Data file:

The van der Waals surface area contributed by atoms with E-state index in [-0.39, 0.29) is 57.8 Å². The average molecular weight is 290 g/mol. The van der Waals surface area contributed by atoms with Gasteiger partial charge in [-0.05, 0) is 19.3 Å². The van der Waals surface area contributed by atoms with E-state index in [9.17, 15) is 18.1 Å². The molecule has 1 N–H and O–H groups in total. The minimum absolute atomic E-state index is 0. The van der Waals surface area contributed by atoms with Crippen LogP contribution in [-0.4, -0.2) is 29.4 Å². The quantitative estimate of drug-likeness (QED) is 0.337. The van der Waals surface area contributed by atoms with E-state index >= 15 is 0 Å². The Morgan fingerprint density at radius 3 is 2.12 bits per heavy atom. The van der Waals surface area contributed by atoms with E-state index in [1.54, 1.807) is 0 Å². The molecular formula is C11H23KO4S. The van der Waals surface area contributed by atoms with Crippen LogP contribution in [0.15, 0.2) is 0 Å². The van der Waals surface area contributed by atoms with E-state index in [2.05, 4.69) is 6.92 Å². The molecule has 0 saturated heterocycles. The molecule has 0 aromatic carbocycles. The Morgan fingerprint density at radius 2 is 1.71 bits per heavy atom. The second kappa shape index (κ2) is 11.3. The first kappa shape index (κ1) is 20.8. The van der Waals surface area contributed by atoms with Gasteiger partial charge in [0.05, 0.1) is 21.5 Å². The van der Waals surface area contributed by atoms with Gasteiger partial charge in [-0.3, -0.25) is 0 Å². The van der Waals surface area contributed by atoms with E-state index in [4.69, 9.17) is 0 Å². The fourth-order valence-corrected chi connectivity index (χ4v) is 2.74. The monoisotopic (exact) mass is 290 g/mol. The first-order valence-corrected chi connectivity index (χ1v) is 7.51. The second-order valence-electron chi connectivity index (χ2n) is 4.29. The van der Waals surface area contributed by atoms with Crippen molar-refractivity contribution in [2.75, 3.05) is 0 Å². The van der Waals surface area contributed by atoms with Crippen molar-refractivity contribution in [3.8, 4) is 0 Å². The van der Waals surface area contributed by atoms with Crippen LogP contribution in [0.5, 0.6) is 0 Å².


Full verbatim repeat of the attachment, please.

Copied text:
The van der Waals surface area contributed by atoms with E-state index in [-0.39, 0.29) is 57.8 Å². The average molecular weight is 290 g/mol. The van der Waals surface area contributed by atoms with Gasteiger partial charge in [-0.05, 0) is 19.3 Å². The van der Waals surface area contributed by atoms with E-state index in [9.17, 15) is 18.1 Å². The molecule has 1 N–H and O–H groups in total. The minimum absolute atomic E-state index is 0. The van der Waals surface area contributed by atoms with Crippen LogP contribution in [-0.4, -0.2) is 29.4 Å². The quantitative estimate of drug-likeness (QED) is 0.337. The van der Waals surface area contributed by atoms with E-state index >= 15 is 0 Å². The Morgan fingerprint density at radius 3 is 2.12 bits per heavy atom. The van der Waals surface area contributed by atoms with E-state index in [1.54, 1.807) is 0 Å². The molecular formula is C11H23KO4S. The van der Waals surface area contributed by atoms with Crippen LogP contribution in [0.15, 0.2) is 0 Å². The van der Waals surface area contributed by atoms with E-state index in [2.05, 4.69) is 6.92 Å². The molecule has 0 saturated heterocycles. The molecule has 0 aromatic carbocycles. The Morgan fingerprint density at radius 2 is 1.71 bits per heavy atom. The second kappa shape index (κ2) is 11.3. The first kappa shape index (κ1) is 20.8. The van der Waals surface area contributed by atoms with Gasteiger partial charge in [0.05, 0.1) is 21.5 Å². The van der Waals surface area contributed by atoms with Gasteiger partial charge in [-0.3, -0.25) is 0 Å². The van der Waals surface area contributed by atoms with E-state index in [4.69, 9.17) is 0 Å². The fourth-order valence-corrected chi connectivity index (χ4v) is 2.74. The monoisotopic (exact) mass is 290 g/mol. The first-order valence-corrected chi connectivity index (χ1v) is 7.51. The second-order valence-electron chi connectivity index (χ2n) is 4.29. The van der Waals surface area contributed by atoms with Crippen molar-refractivity contribution in [2.75, 3.05) is 0 Å². The van der Waals surface area contributed by atoms with Crippen molar-refractivity contribution in [3.8, 4) is 0 Å². The van der Waals surface area contributed by atoms with Crippen LogP contribution in [0.5, 0.6) is 0 Å².